We’re more connected than ever as most people use digital communications in their relationships, but job seekers are lamenting the lack of direct communications with potential employers.
According to Colleen Gaudette, an Express Employment Professionals franchise owner in Windsor, Ontario, job applicants feel that applying online is a black hole.
“Candidates frequently complain about the process of applying for jobs online,” she said. “They find it tedious and time-consuming, with very little opportunity to stand out to an employer. They really dislike that employers almost never respond or follow up with them.”
Jason Patrick, an Express franchise owner in Nashville, Tennessee, offers a similar perspective.
“Attitudes about online job boards are going down,” he said. “Believe it or not, in Nashville, we have had positive responses to direct phone communication with job seekers. People simply want a call back. It may be a text to let people know you want to talk, but a conversation is needed.”
Patricia Callihan-Bowman, an Express franchise owner in Salem, Oregon, has witnessed this firsthand.
“We have this contest going every month to determine that we’ve answered every single online application,” she said. “So, we are answering those, and we are seeing a really good response from that. People are posting online, ‘I didn’t think anyone would respond to my resume, but I got a reply right back.'”
Applicants’ surprise in hearing from Callihan-Bowman’s office demonstrates the low expectations that so many job seekers have for online applications.
Janis Petrini, an Express Employment Professionals franchise owner in Grand Rapids, Michigan warns that being overly reliant on online job portals can cause employers to overlook strong applicants, a real danger in today’s tight labor market.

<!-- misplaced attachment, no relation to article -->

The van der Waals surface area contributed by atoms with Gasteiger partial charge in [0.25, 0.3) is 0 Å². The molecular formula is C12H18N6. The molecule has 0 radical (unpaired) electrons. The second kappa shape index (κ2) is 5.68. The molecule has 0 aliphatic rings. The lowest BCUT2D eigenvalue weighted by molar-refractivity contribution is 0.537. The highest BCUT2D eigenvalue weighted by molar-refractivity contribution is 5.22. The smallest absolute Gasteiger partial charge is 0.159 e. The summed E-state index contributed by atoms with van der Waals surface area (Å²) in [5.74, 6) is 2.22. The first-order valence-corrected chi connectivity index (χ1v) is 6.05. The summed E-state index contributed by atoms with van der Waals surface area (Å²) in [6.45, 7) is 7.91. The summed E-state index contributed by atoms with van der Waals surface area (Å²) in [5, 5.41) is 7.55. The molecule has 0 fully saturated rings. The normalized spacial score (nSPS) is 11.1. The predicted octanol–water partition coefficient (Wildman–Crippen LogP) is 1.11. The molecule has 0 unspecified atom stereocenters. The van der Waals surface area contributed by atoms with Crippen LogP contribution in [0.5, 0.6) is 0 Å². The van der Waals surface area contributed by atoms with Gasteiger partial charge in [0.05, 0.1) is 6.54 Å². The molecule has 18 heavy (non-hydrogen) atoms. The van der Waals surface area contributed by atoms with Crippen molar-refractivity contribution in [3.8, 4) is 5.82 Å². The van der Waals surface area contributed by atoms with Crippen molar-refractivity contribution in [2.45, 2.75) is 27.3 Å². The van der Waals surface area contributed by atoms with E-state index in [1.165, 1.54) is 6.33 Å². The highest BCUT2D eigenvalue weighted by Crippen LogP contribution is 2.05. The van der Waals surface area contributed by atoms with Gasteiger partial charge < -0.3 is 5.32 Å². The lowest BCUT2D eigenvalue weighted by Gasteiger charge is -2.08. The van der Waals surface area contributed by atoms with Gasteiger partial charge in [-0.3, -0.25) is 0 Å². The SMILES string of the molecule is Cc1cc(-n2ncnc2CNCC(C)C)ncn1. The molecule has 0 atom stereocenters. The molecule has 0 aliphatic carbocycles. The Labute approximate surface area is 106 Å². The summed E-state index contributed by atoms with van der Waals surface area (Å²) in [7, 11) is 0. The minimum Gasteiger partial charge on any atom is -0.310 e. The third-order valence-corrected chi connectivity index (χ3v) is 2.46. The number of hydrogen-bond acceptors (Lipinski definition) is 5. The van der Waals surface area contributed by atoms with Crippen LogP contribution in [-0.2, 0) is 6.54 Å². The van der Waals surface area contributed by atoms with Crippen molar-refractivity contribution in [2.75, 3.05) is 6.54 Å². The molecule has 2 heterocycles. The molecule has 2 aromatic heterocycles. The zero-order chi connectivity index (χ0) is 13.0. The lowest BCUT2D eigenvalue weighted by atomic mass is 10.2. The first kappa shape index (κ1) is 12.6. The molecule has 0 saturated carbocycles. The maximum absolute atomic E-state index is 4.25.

“Employers need to give people options on how to apply,” she said. “They should be willing to speak with someone on the phone, in-person or over the internet. In the current market, employers need to be willing to actually speak with and learn more about every candidate who applies for a position. They can’t rely on technology to filter people in or out or else they might miss out on valuable talent.”
Gaudette agrees that the human element is important.
“Online applications de-humanize the process and employers miss out on understanding the character of the candidates, their motivation and key employability soft skills that go beyond what their job duties require,” Gaudette said.
So why are businesses so reliant on impersonal online applications?
“Because of the lack of time,” Petrini said. “Ever since the recession, people are doing the jobs of two to three people at once. Many small- or mid-sized companies don’t have dedicated HR teams, so the recruiting and hiring falls on the owner or hiring managers.”
Businesses “are overwhelmed with applicants,” adds Callihan-Bowman. But if you don’t review them carefully, “you may miss someone who is a hidden jewel.”
To give job applicants more opportunities for direct communication, while still embracing the convenience of online applications, Express recently launched ExpressJobs , an app that allows applicants to submit applications and then stay in touch directly with their local staffing offices and monitor up-to-the-minute details. This approach eases fears of applications going into a “black hole,” while still allowing employers to process high volumes of applications.
“As with any technology, there are growing pains. Online job applications are certainly a great example,” said Bill Stoller, Express CEO. “For a while, it represented a great new frontier. But now it’s time to rethink online hiring. Some level of human element in the initial stages of the hiring process is important to find the right match for the job seeker and the employer. Going forward, successful companies will find a way to allow for more direct communication between recruiters and job seekers at the outset.”